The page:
Trump and the KKK

Trump and the KKK
Hardy L. Brown. Photo by Benoit Malphettes

Hardy L. Brown. Photo by Benoit Malphettes

Donald Trump has been spewing divisive hateful insults at every ethnic group, women and non-American citizens, and the disabled community ever since he announced he would run for president of these United States of America. I knew it would catch up with him because it always brings out the worst in some people.

In America when the KKK started it was viewed by many as a religious group protecting the rights of Whites by denying the civil rights of Black and Jewish Americans. Its membership was made up of the local business leaders, clergy and law enforcement officers. The community at large, who did not believe in that kind of treatment of Black people, did very little at first to stymie their vicious words. It slowly grew from words to kicking Blacks off of their farms, not granting them access to the essentials of providing for their families, denying them education or the right to vote and eventually hanging their bodies out for their children and public to see.

Some have even said Hitler started out that same way and went unchecked over a period of time that led to the extermination of over 6 million Jews.

Trump has been rolling along without much opposition coming from any one other than the people who were the target of his words. Then the KKK started to come out openly in their support of Donald Trump’s hateful rhetoric, encouraging people to vote for Trump.

trump KKK

I read this article from the Jewish Journal and want to share part of it with you.

Greenblatt: Trump helped racism raise its head
by Jacob Kornbluh, Jewish Insider
Posted on Mar. 7, 2016 at 11:53 am

Donald Trump’s rhetoric on the campaign trail and his failure to outright condemn white supremacists and the KKK has mainstreamed their racist views into the political conversation, ADL’s Jonathan Greenblatt suggested on Sunday.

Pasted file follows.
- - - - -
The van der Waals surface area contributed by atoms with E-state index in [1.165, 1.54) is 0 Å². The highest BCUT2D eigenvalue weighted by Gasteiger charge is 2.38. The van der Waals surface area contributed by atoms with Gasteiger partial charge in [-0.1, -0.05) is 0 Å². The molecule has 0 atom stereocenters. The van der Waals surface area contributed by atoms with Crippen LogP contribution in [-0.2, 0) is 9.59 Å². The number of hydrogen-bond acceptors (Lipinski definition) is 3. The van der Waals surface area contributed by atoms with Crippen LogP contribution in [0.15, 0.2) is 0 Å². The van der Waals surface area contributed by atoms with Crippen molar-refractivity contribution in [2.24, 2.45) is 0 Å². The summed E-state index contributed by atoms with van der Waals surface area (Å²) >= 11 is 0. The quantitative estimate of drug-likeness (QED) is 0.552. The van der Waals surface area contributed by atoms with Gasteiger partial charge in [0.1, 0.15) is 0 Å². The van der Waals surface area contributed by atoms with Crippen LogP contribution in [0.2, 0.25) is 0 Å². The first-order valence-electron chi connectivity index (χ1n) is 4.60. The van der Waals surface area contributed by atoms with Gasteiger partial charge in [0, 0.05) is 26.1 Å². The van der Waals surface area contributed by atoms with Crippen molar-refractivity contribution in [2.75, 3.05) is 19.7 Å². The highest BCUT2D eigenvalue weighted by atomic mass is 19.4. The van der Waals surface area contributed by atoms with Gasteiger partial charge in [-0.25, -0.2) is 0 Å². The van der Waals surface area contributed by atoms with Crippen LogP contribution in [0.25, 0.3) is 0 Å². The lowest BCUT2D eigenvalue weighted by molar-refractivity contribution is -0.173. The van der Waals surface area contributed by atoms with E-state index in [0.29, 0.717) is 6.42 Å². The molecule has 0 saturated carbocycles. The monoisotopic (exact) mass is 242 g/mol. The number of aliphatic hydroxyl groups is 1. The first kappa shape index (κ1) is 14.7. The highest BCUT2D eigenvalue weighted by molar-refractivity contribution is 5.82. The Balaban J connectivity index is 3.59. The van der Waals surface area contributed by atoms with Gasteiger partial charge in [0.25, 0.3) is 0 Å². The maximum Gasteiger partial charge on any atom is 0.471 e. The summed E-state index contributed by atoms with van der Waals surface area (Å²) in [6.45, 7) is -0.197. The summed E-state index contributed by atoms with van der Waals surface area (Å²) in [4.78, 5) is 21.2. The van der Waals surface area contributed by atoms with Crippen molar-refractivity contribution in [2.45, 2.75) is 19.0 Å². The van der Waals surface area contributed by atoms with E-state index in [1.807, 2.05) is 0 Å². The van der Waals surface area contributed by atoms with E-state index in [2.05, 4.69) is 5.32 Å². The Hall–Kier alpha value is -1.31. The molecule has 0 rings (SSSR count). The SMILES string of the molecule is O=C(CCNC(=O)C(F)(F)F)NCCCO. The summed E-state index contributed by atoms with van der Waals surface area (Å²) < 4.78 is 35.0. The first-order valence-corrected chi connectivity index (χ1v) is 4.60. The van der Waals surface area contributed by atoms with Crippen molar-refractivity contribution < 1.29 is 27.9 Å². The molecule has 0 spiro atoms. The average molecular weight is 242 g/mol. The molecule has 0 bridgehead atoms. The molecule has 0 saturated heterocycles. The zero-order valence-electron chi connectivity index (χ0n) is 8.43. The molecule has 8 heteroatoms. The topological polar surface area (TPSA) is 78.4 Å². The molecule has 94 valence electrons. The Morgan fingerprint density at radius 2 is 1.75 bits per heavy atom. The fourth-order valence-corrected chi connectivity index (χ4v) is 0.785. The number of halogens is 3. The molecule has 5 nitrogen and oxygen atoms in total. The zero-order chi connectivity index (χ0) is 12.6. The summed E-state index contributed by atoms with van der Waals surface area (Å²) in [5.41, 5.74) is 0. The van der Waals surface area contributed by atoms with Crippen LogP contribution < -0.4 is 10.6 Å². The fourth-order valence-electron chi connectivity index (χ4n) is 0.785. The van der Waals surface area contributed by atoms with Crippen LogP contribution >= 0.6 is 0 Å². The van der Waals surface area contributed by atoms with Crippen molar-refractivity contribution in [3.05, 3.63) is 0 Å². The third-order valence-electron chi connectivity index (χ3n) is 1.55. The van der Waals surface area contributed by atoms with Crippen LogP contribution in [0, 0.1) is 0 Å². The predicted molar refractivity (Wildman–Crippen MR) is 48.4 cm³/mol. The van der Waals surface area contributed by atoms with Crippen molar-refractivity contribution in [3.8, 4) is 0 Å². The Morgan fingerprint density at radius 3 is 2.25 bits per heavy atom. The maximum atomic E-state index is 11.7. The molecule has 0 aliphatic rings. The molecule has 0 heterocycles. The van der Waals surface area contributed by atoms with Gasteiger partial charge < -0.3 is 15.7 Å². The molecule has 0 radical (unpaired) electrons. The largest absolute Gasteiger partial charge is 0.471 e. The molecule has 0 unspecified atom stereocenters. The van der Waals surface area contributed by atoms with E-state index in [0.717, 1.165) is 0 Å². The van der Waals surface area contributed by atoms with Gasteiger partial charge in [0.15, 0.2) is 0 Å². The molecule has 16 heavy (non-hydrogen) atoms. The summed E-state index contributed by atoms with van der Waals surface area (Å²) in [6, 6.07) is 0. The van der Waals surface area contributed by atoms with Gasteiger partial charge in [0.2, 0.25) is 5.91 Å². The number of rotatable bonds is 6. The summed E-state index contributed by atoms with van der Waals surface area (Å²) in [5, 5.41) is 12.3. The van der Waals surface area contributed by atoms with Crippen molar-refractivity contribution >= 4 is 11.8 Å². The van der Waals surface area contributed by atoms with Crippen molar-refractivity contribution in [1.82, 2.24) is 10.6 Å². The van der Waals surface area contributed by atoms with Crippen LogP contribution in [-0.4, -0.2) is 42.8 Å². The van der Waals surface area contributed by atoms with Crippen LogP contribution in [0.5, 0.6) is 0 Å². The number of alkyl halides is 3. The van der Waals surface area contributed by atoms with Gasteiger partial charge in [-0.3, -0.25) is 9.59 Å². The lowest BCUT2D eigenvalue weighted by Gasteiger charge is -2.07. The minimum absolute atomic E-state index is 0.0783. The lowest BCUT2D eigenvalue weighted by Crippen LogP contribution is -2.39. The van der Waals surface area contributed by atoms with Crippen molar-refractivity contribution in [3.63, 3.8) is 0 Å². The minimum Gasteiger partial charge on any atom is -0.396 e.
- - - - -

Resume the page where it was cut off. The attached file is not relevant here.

“We are already seeing racism raise its head, right now, through social media and other means. We have also seen white supremacists express some degree of delight and satisfaction that their recruiting is up during this campaign,” Greenblatt told Israel’s Channel 1 on Sunday. 

“The fact of the matter is, his failure to reject and repudiate their racism, their anti-Semitism, and their hate, with the same clear terms that he has used in the presidential debates, that he has used in his rallies, or that he has used about the other candidates, that lack of symmetry in the way he talks about white supremacists and racists, has helped to mainstream them into this political conversation,” he explained. “And that’s what we find so problematic.” 

Asked if he’s worried about a Trump presidency, Greenblatt said, “I have no idea what a Trump presidency would bring. But I certainly don’t like what a Trump candidacy is bringing out in terms of these white supremacists.” 

It was not to many years ago that while on a family vacation in North Carolina driving down highway 70 that we came across this large billboard that said everything about that community: This is Ku Klux Klan Country.

This is what Donald is saying to all of those people who are saying “we want to take our country back” from immigrants from south of the border, Muslims from anywhere, people who are gay and lesbians, people who are disabled, women who want equality, and most of all from all African-Americans with President Barack Obama and his family living in the White House.

I am overjoyed to see the established members of the National Republican Party speak out against Trump because they know we have come too far to turn back the hands of progress in this country where we say everyone should be able to pursue life to their fullest potential and live in freedom without fear because of their skin color or religious belief or lifestyle.

Mr. Trump, this is not KKK Country anymore.

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